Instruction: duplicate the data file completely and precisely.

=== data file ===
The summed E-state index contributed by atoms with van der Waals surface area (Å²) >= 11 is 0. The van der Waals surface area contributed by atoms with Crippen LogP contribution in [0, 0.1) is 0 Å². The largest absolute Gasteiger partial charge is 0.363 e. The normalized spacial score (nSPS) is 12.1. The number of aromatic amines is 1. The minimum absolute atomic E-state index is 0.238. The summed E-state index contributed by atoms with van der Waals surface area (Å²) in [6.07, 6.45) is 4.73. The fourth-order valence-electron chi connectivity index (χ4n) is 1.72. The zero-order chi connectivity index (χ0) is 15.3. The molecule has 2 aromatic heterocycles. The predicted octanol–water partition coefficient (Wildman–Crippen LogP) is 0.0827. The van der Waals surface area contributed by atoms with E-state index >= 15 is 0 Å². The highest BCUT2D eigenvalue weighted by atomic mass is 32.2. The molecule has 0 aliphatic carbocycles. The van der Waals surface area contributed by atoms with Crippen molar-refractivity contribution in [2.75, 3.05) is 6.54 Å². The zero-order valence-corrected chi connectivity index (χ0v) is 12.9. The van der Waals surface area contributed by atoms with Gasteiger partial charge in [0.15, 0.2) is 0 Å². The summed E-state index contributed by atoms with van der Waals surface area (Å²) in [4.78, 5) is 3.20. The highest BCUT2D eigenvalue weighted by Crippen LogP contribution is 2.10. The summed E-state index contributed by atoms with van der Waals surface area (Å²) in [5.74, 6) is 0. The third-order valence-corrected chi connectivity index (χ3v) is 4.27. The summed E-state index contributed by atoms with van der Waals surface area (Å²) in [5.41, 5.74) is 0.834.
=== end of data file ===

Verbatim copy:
The summed E-state index contributed by atoms with van der Waals surface area (Å²) >= 11 is 0. The van der Waals surface area contributed by atoms with Crippen LogP contribution in [0, 0.1) is 0 Å². The largest absolute Gasteiger partial charge is 0.363 e. The normalized spacial score (nSPS) is 12.1. The number of aromatic amines is 1. The minimum absolute atomic E-state index is 0.238. The summed E-state index contributed by atoms with van der Waals surface area (Å²) in [6.07, 6.45) is 4.73. The fourth-order valence-electron chi connectivity index (χ4n) is 1.72. The zero-order chi connectivity index (χ0) is 15.3. The molecule has 2 aromatic heterocycles. The predicted octanol–water partition coefficient (Wildman–Crippen LogP) is 0.0827. The van der Waals surface area contributed by atoms with E-state index >= 15 is 0 Å². The highest BCUT2D eigenvalue weighted by atomic mass is 32.2. The molecule has 0 aliphatic carbocycles. The van der Waals surface area contributed by atoms with Crippen molar-refractivity contribution in [2.75, 3.05) is 6.54 Å². The zero-order valence-corrected chi connectivity index (χ0v) is 12.9. The van der Waals surface area contributed by atoms with Gasteiger partial charge in [0.15, 0.2) is 0 Å². The summed E-state index contributed by atoms with van der Waals surface area (Å²) in [4.78, 5) is 3.20. The highest BCUT2D eigenvalue weighted by Crippen LogP contribution is 2.10. The summed E-state index contributed by atoms with van der Waals surface area (Å²) in [5.74, 6) is 0. The third-order valence-corrected chi connectivity index (χ3v) is 4.27. The summed E-state index contributed by atoms with van der Waals surface area (Å²) in [5.41, 5.74) is 0.834.